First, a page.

How to overcome gender and racial bias in the radiology hiring process

December 09, 2019
by Lisa Chamoff, Contributing Reporter
Unconscious gender and racial bias can creep into healthcare hiring decisions, and it’s important for those in leadership roles to recognize it and work to remove it from the process, an inclusion expert told an audience at RSNA.

Dr. Carolyn Meltzer, chair of radiology and imaging sciences and executive associate dean of faculty academic advancement, leadership and inclusion at Emory University School of Medicine, spoke about how biases can affect decisions in ways of which we aren’t even aware.

“Those things can take a long time to really dissipate, and sometimes never,” said Meltzer, a neuroradiologist and nuclear medicine physician. “But being aware of them is important when we make decisions.”

Following recent headlines about the racial bias in a widely-used algorithm that determines patient risk, there were several sessions at RSNA focusing on how bias affects the industry.

During her talk about bias in the radiology hiring process, Meltzer recounted a 2012 study that looked at 127 science faculty members at large research universities in the U.S., who were asked to rate applications for a student lab manager position. The fictional applicants were randomly assigned male and female names.

The faculty members were asked to rate how competent they thought the student was and how interested they were in hiring and mentoring them, as well as how much they were going to pay them.

The study found that the faculty members rated the applicants with male names as more competent, they were more interested in hiring and mentoring that individual and they assigned them higher salaries.

Meltzer noted that people often assume that women are paid less because they are less likely to negotiate, but the study showed there was a disadvantage from the beginning.

“There is no negotiation there, these aren’t real students,” Meltzer said. “There’s a shared sense of lower value.”

Hiring managers should be conscious of how they word job descriptions, Meltzer said, as there are words and phrases that cause people not to apply. Data shows that men with similar credentials to women feel more comfortable applying for positions in which the job ad has the phrase "proven track record."

Meltzer recommended looking for websites that will flag gendered wording in job ads.

Letters of recommendation have also been found to promote biases, with letters for male applicants tending to be longer and stronger, and words that were more distinguishing, such as “brilliant” and “trailblazer.”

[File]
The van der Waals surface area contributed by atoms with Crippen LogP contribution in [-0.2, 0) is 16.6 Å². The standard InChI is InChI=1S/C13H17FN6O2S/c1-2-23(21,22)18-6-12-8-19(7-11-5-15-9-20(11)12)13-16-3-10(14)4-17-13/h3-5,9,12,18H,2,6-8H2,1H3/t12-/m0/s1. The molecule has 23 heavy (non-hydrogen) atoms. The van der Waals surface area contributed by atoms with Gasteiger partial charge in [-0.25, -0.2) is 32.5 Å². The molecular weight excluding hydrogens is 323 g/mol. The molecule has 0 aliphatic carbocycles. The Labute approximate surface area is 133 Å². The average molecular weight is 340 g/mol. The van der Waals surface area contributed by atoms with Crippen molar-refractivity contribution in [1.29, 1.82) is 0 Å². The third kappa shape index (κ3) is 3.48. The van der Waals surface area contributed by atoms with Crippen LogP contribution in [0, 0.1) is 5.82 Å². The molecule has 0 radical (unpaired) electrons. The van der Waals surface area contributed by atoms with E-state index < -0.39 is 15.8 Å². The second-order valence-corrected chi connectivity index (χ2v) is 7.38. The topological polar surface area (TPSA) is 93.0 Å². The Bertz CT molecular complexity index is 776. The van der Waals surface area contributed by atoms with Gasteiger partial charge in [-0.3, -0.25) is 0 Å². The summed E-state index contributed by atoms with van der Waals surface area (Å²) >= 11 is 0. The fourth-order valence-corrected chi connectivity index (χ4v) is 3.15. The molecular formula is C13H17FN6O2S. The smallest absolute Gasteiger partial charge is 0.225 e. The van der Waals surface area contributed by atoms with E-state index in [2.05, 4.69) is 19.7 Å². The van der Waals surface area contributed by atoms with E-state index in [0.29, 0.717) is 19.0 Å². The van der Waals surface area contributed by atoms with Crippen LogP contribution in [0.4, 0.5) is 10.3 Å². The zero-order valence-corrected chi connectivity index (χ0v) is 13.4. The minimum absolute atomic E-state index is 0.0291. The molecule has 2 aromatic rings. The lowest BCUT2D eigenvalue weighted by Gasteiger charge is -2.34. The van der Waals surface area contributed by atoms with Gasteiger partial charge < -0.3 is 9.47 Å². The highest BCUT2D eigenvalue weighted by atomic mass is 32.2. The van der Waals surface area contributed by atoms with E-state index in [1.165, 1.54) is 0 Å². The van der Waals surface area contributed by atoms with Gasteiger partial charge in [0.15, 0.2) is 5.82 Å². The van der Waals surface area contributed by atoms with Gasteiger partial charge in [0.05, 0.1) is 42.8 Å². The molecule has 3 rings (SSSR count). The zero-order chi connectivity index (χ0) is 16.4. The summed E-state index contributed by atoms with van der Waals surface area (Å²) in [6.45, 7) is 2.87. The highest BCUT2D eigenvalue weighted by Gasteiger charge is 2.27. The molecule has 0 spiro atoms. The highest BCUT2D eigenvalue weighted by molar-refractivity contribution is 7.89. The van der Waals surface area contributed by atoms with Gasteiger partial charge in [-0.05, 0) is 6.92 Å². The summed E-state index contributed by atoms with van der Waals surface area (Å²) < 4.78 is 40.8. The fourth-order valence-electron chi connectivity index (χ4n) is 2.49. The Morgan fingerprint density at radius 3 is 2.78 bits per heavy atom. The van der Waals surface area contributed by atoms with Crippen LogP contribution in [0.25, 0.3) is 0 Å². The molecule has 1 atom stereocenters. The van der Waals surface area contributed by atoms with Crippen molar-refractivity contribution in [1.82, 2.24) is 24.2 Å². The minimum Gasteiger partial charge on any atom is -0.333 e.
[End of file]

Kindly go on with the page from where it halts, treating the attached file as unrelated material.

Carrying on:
“With women applicants … more of the words tend to be around nurturing characteristics: they’re enthusiastic, they’re a good team player, compassionate,” Meltzer said. “Would you rather hire someone who is enthusiastic or brilliant? We know we’re biased towards brilliance and we love to think that people have natural brilliance. So those nurturing words attract us when we’re thinking about positions.”

While some searches for leadership roles require that diverse candidates are put forward, the hiring process can still be flawed, especially if there is only one woman or person of color put forward, Meltzer said.

“What this data shows is that if you have all men and one woman in the finalist pool, or all white candidates and one underrepresented in medicine candidate, the changes of hiring that othered candidate, the one who is different, is nearly zero,” Meltzer said. “If there is a diverse pool overall, the chances of hiring a diverse candidate go up dramatically. There’s something about seeing a pool of individuals and seeing someone who’s different and associating that difference with incompetence, not being qualified, a risk. This is incredibly important, because if we want our cultures to change in our institutions and organizations that have a lot of built-in bias, diverse leadership is critical.”

To avoid these situations when hiring for leadership positions, Meltzer recommended blind applications.

Affinity bias, or liking someone because they share a lot of things in common with you, and conformity bias, in which individuals tend to go with the majority opinion of a group, can also come into play in these decisions.

Meltzer stressed that it was important to think about how bias can affect the hiring process and have discussions about how to overcome them.

“We often think our judgements are non-biased, but that’s what this was about: to talk to you about how we all have it,” Meltzer said.